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Bioremediation of Exxon Valdez Oil Spill

[EPA press release - July 31, 1989]

Based upon results of EPA's research program, the Exxon Corp. will soon begin bioremediation applications on 5800 yards of shoreline on Green and Seal Islands in Prince William Sound, Alaska. Exxon's proposal has been approved by the Regional Response Team, chaired by the U.S. Coast Guard.

EPA informed Exxon on July 26 that it would support a proposal by the company to use bioremediation to aid in cleaning up the oil spilled from the Exxon Valdez in Prince William Sound.

In a letter to Exxon, EPA provided information that would support the use of bioremediation as a cleanup technique for the Valdez oil spill. EPA's recommendations are based on the preliminary results of a small-scale feasibility test the agency began in June using indigenous microorganisms to degrade spilled oil on the Sound shoreline.

The bioremediation technique being used in the test involves adding fertilizers to enhance the growth of bacteria naturally present in the environment. These bacteria naturally degrade certain of the toxic hydrocarbons in oil. Bacterial growth can be increased by applying fertilizers, which increase the availability of nitrogen and phosphorus, the nutrients bacteria need to utilize hydrocarbons as a food source. EPA is recommending both fast- and slow-release fertilizers to optimize cleanup.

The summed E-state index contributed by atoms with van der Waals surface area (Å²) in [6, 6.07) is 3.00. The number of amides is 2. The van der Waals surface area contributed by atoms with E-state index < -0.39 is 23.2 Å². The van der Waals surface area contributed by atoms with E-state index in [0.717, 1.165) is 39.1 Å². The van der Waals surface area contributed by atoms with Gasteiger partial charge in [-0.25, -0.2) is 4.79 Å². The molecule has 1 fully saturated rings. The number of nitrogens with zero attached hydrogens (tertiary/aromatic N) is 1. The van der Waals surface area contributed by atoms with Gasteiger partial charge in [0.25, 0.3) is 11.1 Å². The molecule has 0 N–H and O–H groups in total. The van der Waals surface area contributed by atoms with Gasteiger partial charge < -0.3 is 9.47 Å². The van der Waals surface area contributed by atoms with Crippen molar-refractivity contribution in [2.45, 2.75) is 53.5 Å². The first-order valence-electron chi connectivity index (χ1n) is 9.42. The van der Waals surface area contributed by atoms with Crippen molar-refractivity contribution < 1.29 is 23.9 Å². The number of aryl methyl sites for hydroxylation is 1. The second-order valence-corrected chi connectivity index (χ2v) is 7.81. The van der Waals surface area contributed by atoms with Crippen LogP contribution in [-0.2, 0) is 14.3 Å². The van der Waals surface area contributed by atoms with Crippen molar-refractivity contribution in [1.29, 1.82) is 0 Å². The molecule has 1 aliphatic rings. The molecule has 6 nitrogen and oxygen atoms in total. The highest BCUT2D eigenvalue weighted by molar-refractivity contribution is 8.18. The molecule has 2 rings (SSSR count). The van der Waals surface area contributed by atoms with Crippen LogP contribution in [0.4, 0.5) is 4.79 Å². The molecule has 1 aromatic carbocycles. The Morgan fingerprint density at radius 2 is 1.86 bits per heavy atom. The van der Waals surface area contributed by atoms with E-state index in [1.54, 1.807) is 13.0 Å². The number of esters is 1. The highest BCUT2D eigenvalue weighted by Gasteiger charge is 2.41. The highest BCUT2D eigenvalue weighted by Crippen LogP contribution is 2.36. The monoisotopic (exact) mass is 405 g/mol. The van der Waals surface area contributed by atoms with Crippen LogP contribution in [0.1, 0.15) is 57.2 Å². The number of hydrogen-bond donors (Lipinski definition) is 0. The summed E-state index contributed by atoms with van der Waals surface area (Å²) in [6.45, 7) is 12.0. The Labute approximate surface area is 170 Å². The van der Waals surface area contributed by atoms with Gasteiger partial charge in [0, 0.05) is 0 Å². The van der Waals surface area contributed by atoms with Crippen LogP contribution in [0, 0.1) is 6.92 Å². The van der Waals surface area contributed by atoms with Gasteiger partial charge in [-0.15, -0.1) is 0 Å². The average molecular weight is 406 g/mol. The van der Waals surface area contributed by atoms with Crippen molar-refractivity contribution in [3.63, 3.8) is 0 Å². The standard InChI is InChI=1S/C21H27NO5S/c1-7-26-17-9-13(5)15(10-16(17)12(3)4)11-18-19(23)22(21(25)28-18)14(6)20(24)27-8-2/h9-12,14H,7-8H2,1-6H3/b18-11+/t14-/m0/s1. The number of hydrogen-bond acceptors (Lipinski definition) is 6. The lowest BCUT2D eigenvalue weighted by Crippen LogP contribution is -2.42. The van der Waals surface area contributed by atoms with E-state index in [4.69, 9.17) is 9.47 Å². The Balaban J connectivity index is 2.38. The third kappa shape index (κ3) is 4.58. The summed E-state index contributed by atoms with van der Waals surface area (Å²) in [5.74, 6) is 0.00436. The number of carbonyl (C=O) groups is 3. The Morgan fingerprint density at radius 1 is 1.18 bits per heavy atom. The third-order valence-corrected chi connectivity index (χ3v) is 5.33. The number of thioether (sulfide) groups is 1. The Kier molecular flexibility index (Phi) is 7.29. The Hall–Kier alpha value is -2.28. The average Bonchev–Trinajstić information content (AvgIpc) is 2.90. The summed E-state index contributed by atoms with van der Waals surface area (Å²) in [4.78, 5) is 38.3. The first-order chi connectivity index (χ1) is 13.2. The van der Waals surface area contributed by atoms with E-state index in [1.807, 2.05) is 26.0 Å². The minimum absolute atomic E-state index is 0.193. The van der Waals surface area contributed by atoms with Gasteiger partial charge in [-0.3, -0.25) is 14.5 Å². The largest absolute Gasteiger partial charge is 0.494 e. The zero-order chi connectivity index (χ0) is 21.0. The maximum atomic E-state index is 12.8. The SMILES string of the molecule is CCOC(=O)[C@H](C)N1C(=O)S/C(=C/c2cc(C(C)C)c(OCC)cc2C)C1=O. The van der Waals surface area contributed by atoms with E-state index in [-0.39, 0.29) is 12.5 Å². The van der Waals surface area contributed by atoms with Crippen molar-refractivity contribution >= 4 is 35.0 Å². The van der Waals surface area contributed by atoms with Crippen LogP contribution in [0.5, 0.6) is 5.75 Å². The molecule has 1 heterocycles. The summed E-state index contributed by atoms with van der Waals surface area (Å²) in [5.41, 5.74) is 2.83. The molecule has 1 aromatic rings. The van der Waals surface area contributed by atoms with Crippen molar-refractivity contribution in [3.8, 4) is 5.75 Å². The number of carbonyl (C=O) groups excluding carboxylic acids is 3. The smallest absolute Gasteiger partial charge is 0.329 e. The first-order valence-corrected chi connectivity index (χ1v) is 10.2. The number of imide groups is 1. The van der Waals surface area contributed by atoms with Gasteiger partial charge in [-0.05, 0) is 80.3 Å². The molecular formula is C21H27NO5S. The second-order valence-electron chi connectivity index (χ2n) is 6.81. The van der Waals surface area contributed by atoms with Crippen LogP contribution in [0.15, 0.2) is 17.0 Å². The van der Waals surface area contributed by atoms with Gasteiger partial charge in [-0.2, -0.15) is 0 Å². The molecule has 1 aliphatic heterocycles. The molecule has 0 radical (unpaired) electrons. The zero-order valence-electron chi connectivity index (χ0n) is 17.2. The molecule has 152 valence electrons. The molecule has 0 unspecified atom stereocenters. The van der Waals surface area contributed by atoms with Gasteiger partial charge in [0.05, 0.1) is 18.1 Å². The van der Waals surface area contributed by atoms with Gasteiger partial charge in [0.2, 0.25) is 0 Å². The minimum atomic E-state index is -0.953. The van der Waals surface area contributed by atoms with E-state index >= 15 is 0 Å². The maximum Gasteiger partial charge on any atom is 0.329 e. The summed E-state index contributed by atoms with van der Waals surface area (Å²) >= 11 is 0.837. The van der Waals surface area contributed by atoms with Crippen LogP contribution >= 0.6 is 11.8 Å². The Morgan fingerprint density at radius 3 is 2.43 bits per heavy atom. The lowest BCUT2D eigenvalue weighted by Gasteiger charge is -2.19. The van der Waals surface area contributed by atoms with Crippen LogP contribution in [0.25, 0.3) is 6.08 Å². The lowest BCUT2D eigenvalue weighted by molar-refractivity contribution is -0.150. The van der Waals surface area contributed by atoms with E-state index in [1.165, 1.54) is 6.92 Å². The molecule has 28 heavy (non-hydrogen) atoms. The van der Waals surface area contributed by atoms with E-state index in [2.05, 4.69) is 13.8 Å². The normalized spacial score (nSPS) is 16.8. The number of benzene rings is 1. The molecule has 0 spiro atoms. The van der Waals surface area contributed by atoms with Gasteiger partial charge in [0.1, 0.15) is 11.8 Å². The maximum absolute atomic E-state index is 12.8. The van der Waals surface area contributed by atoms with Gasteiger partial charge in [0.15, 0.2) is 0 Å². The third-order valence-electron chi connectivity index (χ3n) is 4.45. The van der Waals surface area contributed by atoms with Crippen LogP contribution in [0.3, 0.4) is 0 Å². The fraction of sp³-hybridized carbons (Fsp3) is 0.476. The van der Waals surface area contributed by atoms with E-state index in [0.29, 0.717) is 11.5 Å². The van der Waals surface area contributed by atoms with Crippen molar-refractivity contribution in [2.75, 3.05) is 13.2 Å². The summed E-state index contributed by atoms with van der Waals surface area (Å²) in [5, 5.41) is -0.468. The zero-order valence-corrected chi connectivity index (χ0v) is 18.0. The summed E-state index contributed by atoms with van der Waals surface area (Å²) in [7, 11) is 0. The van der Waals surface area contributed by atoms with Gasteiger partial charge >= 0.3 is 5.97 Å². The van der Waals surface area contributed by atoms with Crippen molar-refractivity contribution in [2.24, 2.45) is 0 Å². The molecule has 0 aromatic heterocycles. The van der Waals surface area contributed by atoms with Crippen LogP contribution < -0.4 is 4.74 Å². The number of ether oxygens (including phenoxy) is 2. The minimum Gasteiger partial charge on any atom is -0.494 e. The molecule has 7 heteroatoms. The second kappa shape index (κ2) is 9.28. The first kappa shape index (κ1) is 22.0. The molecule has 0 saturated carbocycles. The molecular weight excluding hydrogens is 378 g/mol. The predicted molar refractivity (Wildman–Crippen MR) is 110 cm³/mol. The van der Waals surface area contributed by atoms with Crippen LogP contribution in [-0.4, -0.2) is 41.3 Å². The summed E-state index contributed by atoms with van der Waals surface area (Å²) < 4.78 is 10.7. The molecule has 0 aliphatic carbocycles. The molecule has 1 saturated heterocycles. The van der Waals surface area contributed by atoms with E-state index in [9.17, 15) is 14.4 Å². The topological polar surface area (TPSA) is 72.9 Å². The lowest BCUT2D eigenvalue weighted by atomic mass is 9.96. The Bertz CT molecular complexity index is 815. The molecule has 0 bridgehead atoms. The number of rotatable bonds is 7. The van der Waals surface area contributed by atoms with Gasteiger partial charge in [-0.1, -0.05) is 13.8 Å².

Attached is a copy of EPA's letter to Exxon in which the agency states its support of an Exxon proposal for the use of bioremediation to clean up the Valdez oil spill.


United States Environmental Protection Agency
Office of Research and Development
Washington, D.C. 20460
July 26, 1989

Mr. K. T. Koonce
Senior Vice President
Exxon Corporation
P.O. Box 670
Valdez, Alaska 99686

Dear Mr. Koonce:

As part of our cooperative agreement with Exxon on the Bioremediation Project in Prince William Sound, the Environmental Protection Agency (EPA) agreed to provide information that would help Exxon decide on whether to use nutrients as a technique to clean up oil contaminated shorelines in Alaska this summer. As you are aware, all data to make a definitive recommendation on the efficacy of bioremediation are not available at this time. However, given the data presently available, the significant potential positive benefits, the absence of adverse ecological effects, and the limited time remaining in the summer season in Alaska, EPA would support an Exxon proposal for nutrient addition on oil contaminated shorelines. We recommend the following regarding nutrient types, pretreatment application rates, and monitoring.

1. Nutrient Application. Application of both oleophilic fertilizer and a slow release soluble fertilizer is recommended for cobble and mixed sand and gravel shorelines. Preliminary information from our field studies show that the oleophilic fertilizer enhances the removal of oil from the surfaces of cobblestone and gravel. However, there is insufficient evidence to demonstrate that oleophilic fertilizer enhances the degradation of the less accessible oil found under large cobblestones and at any significant depth in the sediment. We believe oil degradation in these areas would be optimized by the application of slow release soluble nutrient formulations in conjunction with the oleophilic fertilizer. Nutrient release from these formulations will allow penetration into the less accessible areas through tidal flushing. While we recommend simultaneous application of both types of fertilizers, we recognize that there are beach situations where, due to the physical constraints or other factors, it would be appropriate to apply either one or the other fertilizer.